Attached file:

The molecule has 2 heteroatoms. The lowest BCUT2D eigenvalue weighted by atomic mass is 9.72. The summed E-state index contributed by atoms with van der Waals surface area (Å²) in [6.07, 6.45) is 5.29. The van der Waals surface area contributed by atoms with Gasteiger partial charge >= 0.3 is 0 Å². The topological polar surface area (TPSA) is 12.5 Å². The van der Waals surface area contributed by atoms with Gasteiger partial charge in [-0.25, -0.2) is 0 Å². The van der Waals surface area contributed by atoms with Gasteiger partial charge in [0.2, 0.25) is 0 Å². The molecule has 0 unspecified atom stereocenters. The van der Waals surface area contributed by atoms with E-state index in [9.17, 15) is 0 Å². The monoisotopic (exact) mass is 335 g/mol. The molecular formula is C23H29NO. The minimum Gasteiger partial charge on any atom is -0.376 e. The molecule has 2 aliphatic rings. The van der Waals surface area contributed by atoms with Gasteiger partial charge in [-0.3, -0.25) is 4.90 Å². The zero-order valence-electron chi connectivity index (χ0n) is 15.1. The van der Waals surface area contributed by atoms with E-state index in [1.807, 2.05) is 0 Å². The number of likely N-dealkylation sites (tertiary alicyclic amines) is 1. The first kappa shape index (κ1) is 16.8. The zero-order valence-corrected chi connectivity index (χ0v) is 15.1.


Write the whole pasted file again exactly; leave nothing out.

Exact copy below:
The molecule has 2 heteroatoms. The lowest BCUT2D eigenvalue weighted by atomic mass is 9.72. The summed E-state index contributed by atoms with van der Waals surface area (Å²) in [6.07, 6.45) is 5.29. The van der Waals surface area contributed by atoms with Gasteiger partial charge >= 0.3 is 0 Å². The topological polar surface area (TPSA) is 12.5 Å². The van der Waals surface area contributed by atoms with Gasteiger partial charge in [-0.25, -0.2) is 0 Å². The van der Waals surface area contributed by atoms with Gasteiger partial charge in [0.2, 0.25) is 0 Å². The molecule has 0 unspecified atom stereocenters. The van der Waals surface area contributed by atoms with E-state index in [9.17, 15) is 0 Å². The monoisotopic (exact) mass is 335 g/mol. The molecular formula is C23H29NO. The minimum Gasteiger partial charge on any atom is -0.376 e. The molecule has 2 aliphatic rings. The van der Waals surface area contributed by atoms with Gasteiger partial charge in [-0.3, -0.25) is 4.90 Å². The zero-order valence-electron chi connectivity index (χ0n) is 15.1. The van der Waals surface area contributed by atoms with E-state index in [1.807, 2.05) is 0 Å². The number of likely N-dealkylation sites (tertiary alicyclic amines) is 1. The first kappa shape index (κ1) is 16.8. The zero-order valence-corrected chi connectivity index (χ0v) is 15.1.